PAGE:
How to Work With Groupwork

Group work enables students to have practice on real-world skills that would be useful after graduation

You may wonder why professors torture you with group work but it is beneficial. Group work enables students to have practice on real-world skills that would be useful after graduation.

Working with group members can be challenging, especially if you have conflicting personalities, interests and schedules. Here is a guide to get the most out of group work.

  1. Use each other’s strengths and set roles.
    Delegate tasks and rationalize the work based on each member’s strengths. One to research, write, present, edit, organize or be the group leader. This will help in keeping the workload evenly and not having one person do all the work.

2. Schedule and organize well.
Know each other’s class schedule and free time. Set dates and time to meet in and out of the campus that works for everyone. Prepare for the session so you can make the most of your time together by carrying all the needed items including laptop, calculator, and any other things needed. Create an agenda for each meeting, stick to the session topic and avoid straying off the topic. Also, keep mini-deadlines, allow time for possible drawbacks and practice for a group presentation on actual due date.

3. Work with people you know.
They don’t have to be necessarily your friends as sometimes working with friends can create clashes in your friendship than just in the class. But if you’re allowed to choose your group mates, work with people you have worked before or whose work ethics you know is reliable. Make sure to get their contact information and class/work/extra circular activity schedules.

  1. Be understanding, flexible and respectful of each other.
    Keep an open mind when listening to each other’s ideas and opinion, it’s always good to compromise. Remember to not take things personally, establish and keep in mind your shared goal on doing the project well.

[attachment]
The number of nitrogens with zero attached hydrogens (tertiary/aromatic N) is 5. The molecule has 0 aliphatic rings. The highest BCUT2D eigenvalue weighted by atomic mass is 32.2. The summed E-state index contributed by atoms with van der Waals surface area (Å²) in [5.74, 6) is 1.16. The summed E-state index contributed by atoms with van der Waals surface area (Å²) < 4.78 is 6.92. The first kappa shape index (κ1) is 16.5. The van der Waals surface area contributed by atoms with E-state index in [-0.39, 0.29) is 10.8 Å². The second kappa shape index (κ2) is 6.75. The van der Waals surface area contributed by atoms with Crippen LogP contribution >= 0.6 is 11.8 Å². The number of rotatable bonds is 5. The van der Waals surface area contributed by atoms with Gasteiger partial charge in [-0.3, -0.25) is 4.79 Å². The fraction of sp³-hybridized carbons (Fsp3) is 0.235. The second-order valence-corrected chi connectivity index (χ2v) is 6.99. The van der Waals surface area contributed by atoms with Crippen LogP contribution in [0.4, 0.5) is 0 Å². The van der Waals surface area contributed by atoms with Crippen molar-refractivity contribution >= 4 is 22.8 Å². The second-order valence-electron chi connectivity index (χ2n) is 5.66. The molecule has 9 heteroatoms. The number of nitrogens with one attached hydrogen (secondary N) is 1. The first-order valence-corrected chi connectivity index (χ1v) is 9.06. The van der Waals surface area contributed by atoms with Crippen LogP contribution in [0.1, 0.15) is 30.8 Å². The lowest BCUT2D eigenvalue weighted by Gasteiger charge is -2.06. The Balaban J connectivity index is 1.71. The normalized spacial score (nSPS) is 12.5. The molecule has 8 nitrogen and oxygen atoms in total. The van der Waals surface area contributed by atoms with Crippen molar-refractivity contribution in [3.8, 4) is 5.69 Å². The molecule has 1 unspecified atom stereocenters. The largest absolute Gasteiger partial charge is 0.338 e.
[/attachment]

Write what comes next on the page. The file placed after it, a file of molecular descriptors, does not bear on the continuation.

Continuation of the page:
2. Actively participate.
    Do your part and don’t just nod in approval for everything, let your ideas be heard. Also, don’t flake out. If you’re falling behind, let them know to avoid risking everyone’s grades because of your shortcomings.

6. Respond to conflicts.
Discuss how conflicts should be resolved when it arise. Don’t be a doormat and hesitate to say ‘no’. Consider your own workload; that’s what delegating the tasks is for, knowing what each is in charge of.

7. Take advantage of technology.
Apps and platforms allow group work to be easier now. Use Dropbox for sharing files, Evernote for sharing web clips for researching, Google Docs for live collaborative Document editing and Skype for video conferencing.

  1. Have fun.
    Stay positive for the group. Use this opportunity to meet new people and get to know each other. Meet for lunch or dinner to go over initial plans and schedules. Remember it’s still college, have fun.
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